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Works (?) Thomas Girtin

The River Wensum at Norwich

1791 - 1792

Primary Image: TG0056: (?) Thomas Girtin (1775–1802), The River Wensum at Norwich, 1791–92, graphite and watercolour on laid paper (the signature has been cut, suggesting that it once extended onto an original mount which has been lost), 32.4 × 47.6 cm, 12 ¾ × 18 ¾ in. Metropolitan Museum of Art, New York, Rogers Fund, 1907 (07.283.4).

Photo courtesy of Metropolitan Museum of Art, Rogers Fund, 1907 (Public Domain)

(?) Thomas Girtin (1775-1802)
  • The River Wensum at Norwich
1791 - 1792
Medium and Support
Graphite and watercolour on laid paper (the signature has been cut, suggesting that it once extended onto an original mount which has been lost)
32.4 × 47.6 cm, 12 ¾ × 18 ¾ in

'T. Girtin' lower right, by (?) Thomas Girtin

Object Type
Copy from an Unknown Source; Studio Watercolour
Subject Terms
City Life and Labour; East Anglia: Norfolk and Suffolk; River Scenery

Catalogue Number
Description Source(s)
Gallery Website


Charles James Pooley (1836–1900); his sale, Christie’s, 6 March 1880, lot 27, unsold; his sale, Christie’s, 24 February 1888, lot 62 as 'A View in Norwich barges in river’, £10 6s; Sir John Charles Robinson (1824-1913); Christie's, 25 February 1907, lot 55; bought by 'Shepherd', £54 12s; Shepherd Brothers, London; bought from them by the Museum, 1907


Fry, 1907, pp.201–02; Carlisle, 1950, p.22; Metropolitan Museum Online as 'Anonymous, British ... early 19th century' (Accessed 02/09/2022)

About this Work

This watercolour was bought in 1907 as by Girtin, but the Metropolitan Museum of Art, New York, has more recently demoted its status to ‘Anonymous British’ with the suggestion that the signature is forged. Thomas Girtin (1874–1960) and David Loshak did not include the work in their catalogue of Girtin’s watercolours (Girtin and Loshak, 1954), but the authors were not always kind to his apprenticeship works and it is perhaps time to revisit the possibility that this is indeed a very early work, perhaps made after a sketch by his then master, Edward Dayes (1763–1804).

A Canal Wharf

The most compelling point in favour of an attribution to Girtin is the signature, which, far from being an obvious forgery, resembles the form found on many of the works that Girtin produced during his apprenticeship to Dayes, such as the interior view of St Stephen Walbrook (TG0014). The signature in the bottom right corner of this drawing has been cut at its lower edge and this probably resulted from the later removal of the original mount, onto which the writing had partly strayed. This form of presentation was typical of Girtin’s apprenticeship drawings, notably Rochester Castle, from the River Medway (TG0057). As for the subject, there is no suggestion that Girtin ever visited the city of Norwich, unlike Dayes, who did indeed produce a number of depictions of the city from on-the-spot sketches. These invariably concentrate on the cathedral in contrast to the emphasis on the commercial activities of the city’s crowded waterways shown here, and it must be admitted that this is more typical of the views produced by Norwich’s native artists, such as John Crome (1768–1821), though no model has been found in their work either.1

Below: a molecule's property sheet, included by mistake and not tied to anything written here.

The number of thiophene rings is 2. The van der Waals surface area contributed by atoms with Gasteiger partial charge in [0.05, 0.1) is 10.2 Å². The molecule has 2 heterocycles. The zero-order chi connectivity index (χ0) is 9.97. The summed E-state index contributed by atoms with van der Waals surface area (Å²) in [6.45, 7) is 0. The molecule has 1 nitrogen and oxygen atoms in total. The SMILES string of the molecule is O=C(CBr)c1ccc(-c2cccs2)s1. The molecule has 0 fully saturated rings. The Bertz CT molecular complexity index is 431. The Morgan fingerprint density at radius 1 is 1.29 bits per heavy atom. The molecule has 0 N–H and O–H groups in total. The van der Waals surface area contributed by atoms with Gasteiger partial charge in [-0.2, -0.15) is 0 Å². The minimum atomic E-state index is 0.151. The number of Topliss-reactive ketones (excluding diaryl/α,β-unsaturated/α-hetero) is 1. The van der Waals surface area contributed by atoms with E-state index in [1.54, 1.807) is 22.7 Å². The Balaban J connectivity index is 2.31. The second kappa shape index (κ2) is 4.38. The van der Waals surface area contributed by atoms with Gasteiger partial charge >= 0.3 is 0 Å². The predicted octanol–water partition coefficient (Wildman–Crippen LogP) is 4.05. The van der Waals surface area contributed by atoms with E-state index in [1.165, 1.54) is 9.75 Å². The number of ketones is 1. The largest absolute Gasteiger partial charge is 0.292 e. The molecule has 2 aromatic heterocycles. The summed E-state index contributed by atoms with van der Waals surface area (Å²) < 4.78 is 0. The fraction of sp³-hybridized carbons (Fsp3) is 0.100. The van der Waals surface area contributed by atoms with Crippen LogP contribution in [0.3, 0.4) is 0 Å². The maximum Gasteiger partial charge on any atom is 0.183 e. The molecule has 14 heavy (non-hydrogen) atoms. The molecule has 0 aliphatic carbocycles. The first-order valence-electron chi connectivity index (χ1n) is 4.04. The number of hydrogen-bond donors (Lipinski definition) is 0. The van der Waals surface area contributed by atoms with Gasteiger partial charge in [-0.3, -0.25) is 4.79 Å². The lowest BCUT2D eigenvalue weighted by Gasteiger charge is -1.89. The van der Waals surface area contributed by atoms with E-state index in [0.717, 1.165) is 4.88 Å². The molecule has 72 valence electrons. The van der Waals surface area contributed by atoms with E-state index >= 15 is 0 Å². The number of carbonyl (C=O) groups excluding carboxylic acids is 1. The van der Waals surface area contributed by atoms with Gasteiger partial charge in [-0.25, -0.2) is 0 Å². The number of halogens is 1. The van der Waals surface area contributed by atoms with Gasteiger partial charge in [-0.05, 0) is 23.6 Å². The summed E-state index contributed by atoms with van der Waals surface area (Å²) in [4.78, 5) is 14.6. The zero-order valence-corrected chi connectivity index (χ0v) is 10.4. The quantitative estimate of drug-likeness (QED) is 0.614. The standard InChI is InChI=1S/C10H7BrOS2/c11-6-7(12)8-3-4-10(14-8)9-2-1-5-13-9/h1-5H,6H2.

A similar working river scene in the collection of Birmingham Museums & Art Gallery, bequeathed by the distinguished collector James Leslie Wright (1862–1954), has also been attributed to Girtin (see figure 1). This was not accepted by Girtin and Loshak, and in this case I can think of no reason to question their opinion.


London: Interior of St Stephen Walbrook, Looking East


(?) 1791

Rochester Castle, from the River Medway


by Greg Smith

Place depicted


  1. 1 A watercolour depicting another river scene in Norwich, Bishop's Bridge, Norwich, still retains an attribution to Girtin (Harvard Art Museums/Fogg Museum, 1899.3). A young John Sell Cotman (1782–1842) would appear to be a more likely candidate for its authorship.

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